Meantime on the home front, the 2012 champion of democracy … is preparing to put ANOTHER Omnibus Bill in front of Parliament in a non-too-subtle attempt to make MPs pension reform into a poison pill for the Opposition. Along with a number of editorialists and members of the opposition, Rick Mercer takes exception, throwing back Mr. Harper’s anti-Omnibus declarations of the distant past.
The U.S. campaign is more and more bizarre – at least that of the Romney team. From The Donald and Bill Kristol to the normally staunch supporters like Peggy Noonan (Romney campaign is a rolling calamity) and even more thoughtful conservative luminaries like David Brooks (“the least popular candidate in history.”) the disenchanted number of commentators is well over 47%. David Brooks has probably given the most reasonable (and charitable) explanation – “He’s a problem solver,” Brooks said. “I think he’s a non-ideological person running in an extremely ideological age, and he’s faking it.”
To end on a light note, with all our concerns about the nastiness of the ad campaigns and the overweening influence of the SuperPACs, here at last is the pinnacle of clever, informative infomercials as The West Wing Cast Reunites For Best Campaign Ad Of All Time (Thank you, Guy Stanley for brightening our week!).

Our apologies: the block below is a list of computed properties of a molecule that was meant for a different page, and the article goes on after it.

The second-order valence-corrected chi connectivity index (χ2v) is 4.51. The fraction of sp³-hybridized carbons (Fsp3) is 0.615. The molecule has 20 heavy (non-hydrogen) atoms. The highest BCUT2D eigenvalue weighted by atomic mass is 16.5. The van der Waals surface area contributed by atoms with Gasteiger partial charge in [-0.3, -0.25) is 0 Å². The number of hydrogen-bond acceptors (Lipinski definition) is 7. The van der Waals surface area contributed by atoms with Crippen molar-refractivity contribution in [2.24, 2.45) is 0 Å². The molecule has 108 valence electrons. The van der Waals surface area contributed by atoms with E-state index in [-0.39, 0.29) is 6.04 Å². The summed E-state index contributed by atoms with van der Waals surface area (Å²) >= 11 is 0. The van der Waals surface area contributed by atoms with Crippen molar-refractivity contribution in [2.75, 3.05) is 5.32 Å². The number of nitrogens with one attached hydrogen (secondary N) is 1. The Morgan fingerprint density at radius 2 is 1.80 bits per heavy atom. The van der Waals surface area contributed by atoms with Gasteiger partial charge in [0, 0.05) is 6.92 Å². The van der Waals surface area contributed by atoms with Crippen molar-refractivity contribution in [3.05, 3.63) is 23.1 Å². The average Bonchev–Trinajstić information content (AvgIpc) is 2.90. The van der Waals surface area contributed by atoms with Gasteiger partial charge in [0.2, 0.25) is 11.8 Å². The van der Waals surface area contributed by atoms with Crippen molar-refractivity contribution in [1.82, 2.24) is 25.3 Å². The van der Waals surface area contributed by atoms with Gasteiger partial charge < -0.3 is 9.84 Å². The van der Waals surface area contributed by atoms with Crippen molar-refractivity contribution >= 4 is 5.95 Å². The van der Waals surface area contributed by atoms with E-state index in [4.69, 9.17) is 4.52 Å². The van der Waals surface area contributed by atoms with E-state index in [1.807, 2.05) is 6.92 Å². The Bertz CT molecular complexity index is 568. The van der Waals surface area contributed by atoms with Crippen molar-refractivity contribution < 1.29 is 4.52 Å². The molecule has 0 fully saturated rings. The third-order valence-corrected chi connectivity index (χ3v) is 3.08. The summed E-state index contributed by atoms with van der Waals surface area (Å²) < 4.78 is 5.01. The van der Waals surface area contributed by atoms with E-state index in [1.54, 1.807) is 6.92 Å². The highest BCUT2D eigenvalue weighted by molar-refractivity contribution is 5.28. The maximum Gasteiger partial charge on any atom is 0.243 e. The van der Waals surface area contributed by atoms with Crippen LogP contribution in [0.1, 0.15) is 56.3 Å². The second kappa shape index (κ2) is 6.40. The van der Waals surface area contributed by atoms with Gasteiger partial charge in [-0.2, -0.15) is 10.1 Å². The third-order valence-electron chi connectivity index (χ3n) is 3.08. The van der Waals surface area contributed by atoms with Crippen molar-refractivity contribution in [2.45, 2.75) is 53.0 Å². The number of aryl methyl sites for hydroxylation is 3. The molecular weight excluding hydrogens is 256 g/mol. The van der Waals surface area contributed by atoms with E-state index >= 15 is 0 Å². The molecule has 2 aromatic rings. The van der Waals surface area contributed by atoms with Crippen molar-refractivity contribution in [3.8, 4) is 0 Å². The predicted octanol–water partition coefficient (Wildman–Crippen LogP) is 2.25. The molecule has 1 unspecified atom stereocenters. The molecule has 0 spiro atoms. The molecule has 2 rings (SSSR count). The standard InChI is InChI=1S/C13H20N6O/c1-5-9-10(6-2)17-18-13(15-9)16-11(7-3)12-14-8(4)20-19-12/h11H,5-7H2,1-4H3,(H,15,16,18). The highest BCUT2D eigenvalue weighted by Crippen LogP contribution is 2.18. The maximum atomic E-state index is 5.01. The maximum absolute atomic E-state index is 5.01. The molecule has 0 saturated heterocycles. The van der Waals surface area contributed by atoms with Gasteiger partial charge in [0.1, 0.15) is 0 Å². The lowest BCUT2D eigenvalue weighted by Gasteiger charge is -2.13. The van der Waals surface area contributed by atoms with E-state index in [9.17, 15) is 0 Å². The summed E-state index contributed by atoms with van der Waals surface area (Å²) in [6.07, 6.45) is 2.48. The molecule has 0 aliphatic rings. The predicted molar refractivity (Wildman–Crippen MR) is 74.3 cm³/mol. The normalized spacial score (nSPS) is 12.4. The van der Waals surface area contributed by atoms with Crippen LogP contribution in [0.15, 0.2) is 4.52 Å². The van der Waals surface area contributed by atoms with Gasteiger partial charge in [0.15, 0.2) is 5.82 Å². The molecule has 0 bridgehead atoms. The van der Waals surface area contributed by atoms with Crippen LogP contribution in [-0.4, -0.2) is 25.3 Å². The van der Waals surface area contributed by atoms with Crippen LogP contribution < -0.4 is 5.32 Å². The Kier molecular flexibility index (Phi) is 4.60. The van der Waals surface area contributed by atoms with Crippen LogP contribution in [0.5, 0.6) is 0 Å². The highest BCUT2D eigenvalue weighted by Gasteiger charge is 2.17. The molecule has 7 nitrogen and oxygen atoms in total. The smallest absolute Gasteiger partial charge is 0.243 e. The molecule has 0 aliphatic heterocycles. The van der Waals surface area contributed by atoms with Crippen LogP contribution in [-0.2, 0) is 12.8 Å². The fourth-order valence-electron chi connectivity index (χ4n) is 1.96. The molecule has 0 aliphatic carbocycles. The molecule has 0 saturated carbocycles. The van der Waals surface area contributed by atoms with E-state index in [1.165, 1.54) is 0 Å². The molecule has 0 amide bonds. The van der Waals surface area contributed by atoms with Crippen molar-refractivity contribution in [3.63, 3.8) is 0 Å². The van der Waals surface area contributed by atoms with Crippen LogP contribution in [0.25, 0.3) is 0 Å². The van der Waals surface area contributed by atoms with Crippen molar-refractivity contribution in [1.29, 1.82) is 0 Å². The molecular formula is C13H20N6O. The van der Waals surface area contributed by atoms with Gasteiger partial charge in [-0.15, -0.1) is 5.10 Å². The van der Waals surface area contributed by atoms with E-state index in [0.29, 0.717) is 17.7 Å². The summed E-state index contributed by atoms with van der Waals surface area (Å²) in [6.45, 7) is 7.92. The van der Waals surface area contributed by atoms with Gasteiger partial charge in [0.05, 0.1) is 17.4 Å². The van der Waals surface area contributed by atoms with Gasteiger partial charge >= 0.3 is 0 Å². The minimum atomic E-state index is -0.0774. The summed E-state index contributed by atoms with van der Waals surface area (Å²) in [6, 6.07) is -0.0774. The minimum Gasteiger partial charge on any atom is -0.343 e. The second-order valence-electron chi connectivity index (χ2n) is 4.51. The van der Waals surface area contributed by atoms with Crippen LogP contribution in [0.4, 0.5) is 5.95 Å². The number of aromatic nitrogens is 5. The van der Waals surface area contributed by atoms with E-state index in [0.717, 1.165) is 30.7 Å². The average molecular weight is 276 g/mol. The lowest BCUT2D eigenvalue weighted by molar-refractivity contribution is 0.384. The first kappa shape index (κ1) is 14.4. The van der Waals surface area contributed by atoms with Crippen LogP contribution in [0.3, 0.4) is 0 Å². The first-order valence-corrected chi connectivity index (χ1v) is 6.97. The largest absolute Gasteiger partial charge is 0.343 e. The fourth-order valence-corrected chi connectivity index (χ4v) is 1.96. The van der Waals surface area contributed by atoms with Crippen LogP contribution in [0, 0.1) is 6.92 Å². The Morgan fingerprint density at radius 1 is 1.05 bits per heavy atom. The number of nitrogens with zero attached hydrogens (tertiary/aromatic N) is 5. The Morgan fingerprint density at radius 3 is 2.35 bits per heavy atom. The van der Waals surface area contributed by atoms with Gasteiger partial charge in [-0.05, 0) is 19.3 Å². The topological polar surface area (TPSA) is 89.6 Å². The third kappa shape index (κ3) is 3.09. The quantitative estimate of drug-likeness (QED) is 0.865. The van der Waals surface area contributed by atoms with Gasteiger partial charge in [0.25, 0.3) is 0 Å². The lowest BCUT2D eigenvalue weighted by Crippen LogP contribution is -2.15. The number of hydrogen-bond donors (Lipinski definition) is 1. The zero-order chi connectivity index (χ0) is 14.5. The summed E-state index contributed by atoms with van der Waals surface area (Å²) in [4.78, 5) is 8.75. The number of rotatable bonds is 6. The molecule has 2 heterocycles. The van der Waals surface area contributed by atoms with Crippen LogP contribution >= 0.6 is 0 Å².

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Although some at Wednesday Night attributed Nortel’s demise to a too-rapid replacement of senior executives, and others to poor marketing, John Ivison’s report below regarding Huawei is a chilling reminder of other influences
“David Skillicorn, professor at the School of Computing at Queen’s University, said the company was heavily implicated in the theft of technology from former Canadian tech darling, Nortel Networks. Reports after Nortel went bankrupt in 2009 suggested hackers had wandered unimpeded inside Nortel’s networks, including the chief executive’s terminal, for a decade.”